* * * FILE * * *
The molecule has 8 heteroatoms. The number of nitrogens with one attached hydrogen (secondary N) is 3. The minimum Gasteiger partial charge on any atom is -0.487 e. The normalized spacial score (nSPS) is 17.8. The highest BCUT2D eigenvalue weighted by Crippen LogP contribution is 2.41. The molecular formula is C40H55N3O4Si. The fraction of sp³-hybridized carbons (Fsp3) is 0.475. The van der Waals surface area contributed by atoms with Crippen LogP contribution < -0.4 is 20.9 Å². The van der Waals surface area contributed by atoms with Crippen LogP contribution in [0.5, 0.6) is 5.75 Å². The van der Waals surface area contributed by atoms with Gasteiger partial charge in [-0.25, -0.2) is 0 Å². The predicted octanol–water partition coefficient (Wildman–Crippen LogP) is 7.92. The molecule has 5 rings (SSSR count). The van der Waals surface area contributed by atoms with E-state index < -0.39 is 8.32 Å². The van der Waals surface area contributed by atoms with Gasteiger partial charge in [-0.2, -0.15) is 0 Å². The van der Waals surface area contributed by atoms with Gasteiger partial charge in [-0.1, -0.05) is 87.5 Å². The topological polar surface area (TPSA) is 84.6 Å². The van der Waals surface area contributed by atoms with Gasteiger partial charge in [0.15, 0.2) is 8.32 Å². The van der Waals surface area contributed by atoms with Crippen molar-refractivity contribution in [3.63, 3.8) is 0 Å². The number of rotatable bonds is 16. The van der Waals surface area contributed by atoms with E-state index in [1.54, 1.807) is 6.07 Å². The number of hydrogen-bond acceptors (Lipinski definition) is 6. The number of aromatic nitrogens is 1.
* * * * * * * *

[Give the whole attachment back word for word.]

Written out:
The molecule has 8 heteroatoms. The number of nitrogens with one attached hydrogen (secondary N) is 3. The minimum Gasteiger partial charge on any atom is -0.487 e. The normalized spacial score (nSPS) is 17.8. The highest BCUT2D eigenvalue weighted by Crippen LogP contribution is 2.41. The molecular formula is C40H55N3O4Si. The fraction of sp³-hybridized carbons (Fsp3) is 0.475. The van der Waals surface area contributed by atoms with Crippen LogP contribution < -0.4 is 20.9 Å². The van der Waals surface area contributed by atoms with Crippen LogP contribution in [0.5, 0.6) is 5.75 Å². The van der Waals surface area contributed by atoms with Gasteiger partial charge in [-0.25, -0.2) is 0 Å². The predicted octanol–water partition coefficient (Wildman–Crippen LogP) is 7.92. The molecule has 5 rings (SSSR count). The van der Waals surface area contributed by atoms with E-state index < -0.39 is 8.32 Å². The van der Waals surface area contributed by atoms with Gasteiger partial charge in [-0.2, -0.15) is 0 Å². The van der Waals surface area contributed by atoms with Gasteiger partial charge in [-0.1, -0.05) is 87.5 Å². The topological polar surface area (TPSA) is 84.6 Å². The van der Waals surface area contributed by atoms with Gasteiger partial charge in [0.15, 0.2) is 8.32 Å². The van der Waals surface area contributed by atoms with Crippen molar-refractivity contribution in [3.63, 3.8) is 0 Å². The number of rotatable bonds is 16. The van der Waals surface area contributed by atoms with E-state index in [1.54, 1.807) is 6.07 Å². The number of hydrogen-bond acceptors (Lipinski definition) is 6. The number of aromatic nitrogens is 1.